Climate change is in almost everybody’s mind, but the government can’t (or won’t) do a thing about it. The government has never been a force for change, only relying on changing attitudes and outside forces for their policies. Technology will save the world, but maybe not the technology you’re expecting.
Recycling, Electric Cars, Solar and Hydropower
Recycling paper and plastics, driving an electric vehicle, switching to solar and hydropower — you might think these kinds of technology will save the planet, but they won’t. Recycling involves using a lot of energy and resources, sometimes more than actually making the original material. The majority of recyclable materials don’t make it to recycling plants. Instead, they fill up landfills and stay around for decades. Electric cars don’t make sense in the USA. The nation gets close to 80 percent of its energy from fossil fuels. You’re charging your electric vehicle with fossil fuels and passing through an electrical grid makes your consumption less efficient. Solar and hydropower? Solar power only works during the daytime, and hydropower requires massive deforestation, and it still produces greenhouse gases.
Forced vs. Organic Change
Forcing people to change their habits, attitude, or preferences through legislation and proactive advocacy generally doesn’t work. Change must come from the people and the free market. Give people a better product, and they will gladly switch. Nobody forced people to buy the iPhone; they just did because it was a better product. Tablets and phones are making print media obsolete; digital technology has done more for the planet than 20 years’ worth of recycling when it comes to paper. Cloud-based document management systems have allowed large corporations to do away with paper. Transport and fuel costs have also been cut as you can now send digital copies over the internet instead of sending actual paper. For there to be a revolution in the car industry, corporate players need to make an electric car that completely obliterates gas-powered ones in terms of efficiency and practicality. Change can’t be forced. Without technological — and practical — innovation, it will take generations to realize meaningful change.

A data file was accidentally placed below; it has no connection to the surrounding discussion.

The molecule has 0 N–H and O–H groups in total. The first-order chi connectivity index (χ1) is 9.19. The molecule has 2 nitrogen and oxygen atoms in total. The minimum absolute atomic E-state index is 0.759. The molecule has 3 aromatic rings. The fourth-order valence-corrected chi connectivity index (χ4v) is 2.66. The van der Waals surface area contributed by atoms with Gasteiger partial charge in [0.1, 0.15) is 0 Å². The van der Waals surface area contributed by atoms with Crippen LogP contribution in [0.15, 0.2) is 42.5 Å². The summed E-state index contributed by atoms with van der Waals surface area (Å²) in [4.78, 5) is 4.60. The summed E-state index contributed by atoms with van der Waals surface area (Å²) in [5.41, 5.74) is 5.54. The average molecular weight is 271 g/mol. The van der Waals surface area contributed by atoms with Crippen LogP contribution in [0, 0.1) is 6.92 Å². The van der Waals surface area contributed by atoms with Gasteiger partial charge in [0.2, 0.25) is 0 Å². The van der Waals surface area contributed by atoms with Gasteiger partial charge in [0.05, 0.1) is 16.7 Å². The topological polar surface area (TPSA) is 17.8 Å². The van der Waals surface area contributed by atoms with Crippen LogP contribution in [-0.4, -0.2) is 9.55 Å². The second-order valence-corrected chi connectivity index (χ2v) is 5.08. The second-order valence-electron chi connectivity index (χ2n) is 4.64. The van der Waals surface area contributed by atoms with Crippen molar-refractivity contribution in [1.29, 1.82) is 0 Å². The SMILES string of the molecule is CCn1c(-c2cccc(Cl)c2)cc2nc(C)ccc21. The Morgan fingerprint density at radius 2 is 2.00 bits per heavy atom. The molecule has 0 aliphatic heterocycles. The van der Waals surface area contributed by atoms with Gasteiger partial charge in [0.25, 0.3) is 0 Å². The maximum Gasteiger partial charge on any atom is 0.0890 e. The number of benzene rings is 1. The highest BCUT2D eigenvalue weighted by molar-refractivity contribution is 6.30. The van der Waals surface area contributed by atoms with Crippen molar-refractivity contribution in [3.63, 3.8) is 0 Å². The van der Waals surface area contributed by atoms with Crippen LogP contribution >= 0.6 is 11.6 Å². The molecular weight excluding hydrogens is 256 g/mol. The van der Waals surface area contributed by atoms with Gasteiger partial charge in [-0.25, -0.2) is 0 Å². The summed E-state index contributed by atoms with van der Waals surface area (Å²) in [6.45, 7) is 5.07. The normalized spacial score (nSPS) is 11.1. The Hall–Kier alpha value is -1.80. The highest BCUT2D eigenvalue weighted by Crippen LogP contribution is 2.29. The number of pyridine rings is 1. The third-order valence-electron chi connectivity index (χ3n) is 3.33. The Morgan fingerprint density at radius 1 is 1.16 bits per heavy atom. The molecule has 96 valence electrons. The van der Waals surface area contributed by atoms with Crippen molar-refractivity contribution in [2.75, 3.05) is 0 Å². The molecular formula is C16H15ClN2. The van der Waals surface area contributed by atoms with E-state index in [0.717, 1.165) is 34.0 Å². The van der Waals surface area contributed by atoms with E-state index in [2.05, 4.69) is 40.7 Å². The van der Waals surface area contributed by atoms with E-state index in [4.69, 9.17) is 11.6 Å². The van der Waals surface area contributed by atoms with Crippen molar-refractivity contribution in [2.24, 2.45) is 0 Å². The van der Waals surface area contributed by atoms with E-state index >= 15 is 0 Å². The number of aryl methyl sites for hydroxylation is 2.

Embracing Nuclear Energy
It all boils down to clean energy. Waste production is a whole other matter, but when it comes to climate change, clean energy is the deciding factor. Solar and wind are not reliable, and hydropower isn’t that good for the environment. However, the world already has a source of clean and dependable energy in nuclear power. The much-maligned atomic energy doesn’t deserve its scary reputation. Modern nuclear plants have zero chances of melting down like Chernobyl. Even the plants in disaster-hit Fukushima, Japan only increased the radiation in the vicinity by two millirems, which is even less than the additional natural radiation you receive in most tropical countries. A running nuclear plant increases the pollution within a 50-mile radius by only 0.01 millirem per year, which is less than the radiation you get from watching a day of television.
Technology will save the world, but it needs to be practical to be adopted. Moving towards solving climate change will require innovations from the free market and clean energy form nuclear power.